How many new people do you meet per week?
If I’m out and about without my head buried in a book, I might meet three new people per day. Assuming the interaction is more than a cursory, “Nice to meet you,” it might be beneficial to build rapport with those new acquaintances.
1. Strive to be Interested Instead of Interesting: Have you ever wondered if you were “interesting enough” to strike up a conversation with someone you just met? Good news: It is not required that you be interesting. All that’s needed is that you be interested. (Ironically, truly interested people become fascinating!)
2. Match Their Topic of Conversation: In your desire to not take up too much of their time, you might think you should avoid small talk. Not necessarily. You would build better rapport if you went with the flow, following the other person’s lead. “Drywall,” you say? Then drywall it is!
3. Match Their Style of Communication: Some people’s style is loud and fast. Some people’s style is quiet and slow. You would do well to observe the other person’s style and be flexible enough to match it. Like a chameleon, adapt to your environment within reason. Be yourself, but a flexible self.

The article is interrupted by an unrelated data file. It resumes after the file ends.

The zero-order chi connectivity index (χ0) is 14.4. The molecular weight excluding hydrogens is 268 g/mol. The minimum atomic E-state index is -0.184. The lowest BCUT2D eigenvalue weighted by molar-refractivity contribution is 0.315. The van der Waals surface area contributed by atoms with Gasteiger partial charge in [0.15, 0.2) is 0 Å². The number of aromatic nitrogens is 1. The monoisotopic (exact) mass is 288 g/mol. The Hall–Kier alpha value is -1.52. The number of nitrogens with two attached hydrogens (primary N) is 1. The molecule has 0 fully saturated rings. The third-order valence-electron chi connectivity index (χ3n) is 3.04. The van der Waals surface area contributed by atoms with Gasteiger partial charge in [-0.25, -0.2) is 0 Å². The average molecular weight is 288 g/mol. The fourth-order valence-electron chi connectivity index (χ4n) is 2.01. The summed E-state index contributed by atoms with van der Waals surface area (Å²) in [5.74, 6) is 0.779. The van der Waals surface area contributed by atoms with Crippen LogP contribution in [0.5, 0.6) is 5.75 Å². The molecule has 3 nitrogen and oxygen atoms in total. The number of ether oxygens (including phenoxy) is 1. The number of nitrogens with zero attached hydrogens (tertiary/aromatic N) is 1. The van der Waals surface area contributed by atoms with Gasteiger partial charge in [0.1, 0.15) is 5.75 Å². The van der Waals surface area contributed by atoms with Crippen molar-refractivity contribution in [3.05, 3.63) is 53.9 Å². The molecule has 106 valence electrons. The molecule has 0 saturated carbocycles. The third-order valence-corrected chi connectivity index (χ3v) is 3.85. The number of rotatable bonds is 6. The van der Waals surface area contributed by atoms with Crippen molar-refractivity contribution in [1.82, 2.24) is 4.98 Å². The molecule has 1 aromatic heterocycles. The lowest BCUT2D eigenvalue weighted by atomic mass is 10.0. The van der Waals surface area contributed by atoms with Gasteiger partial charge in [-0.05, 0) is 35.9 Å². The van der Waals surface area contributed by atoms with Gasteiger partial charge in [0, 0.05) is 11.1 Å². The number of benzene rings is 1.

4. Observe and Respond to Their Body Language: Some people are expansive. Others are contained. Some people are huggers. Others keep you at arm’s length. Observe and match their style. Again, this is within reason. No need to return an unwanted peck on the cheek.
5. Give a Sincere and Specific Compliment: “The information you gave me was so helpful!” “Thank you for making me feel welcome.” “It was generous of you to introduce me to your co-workers.” Be sincere and specific.
THIS MONTH’S AUTHOR:
Speaker and Presentation Coach
Pam Chambers Consulting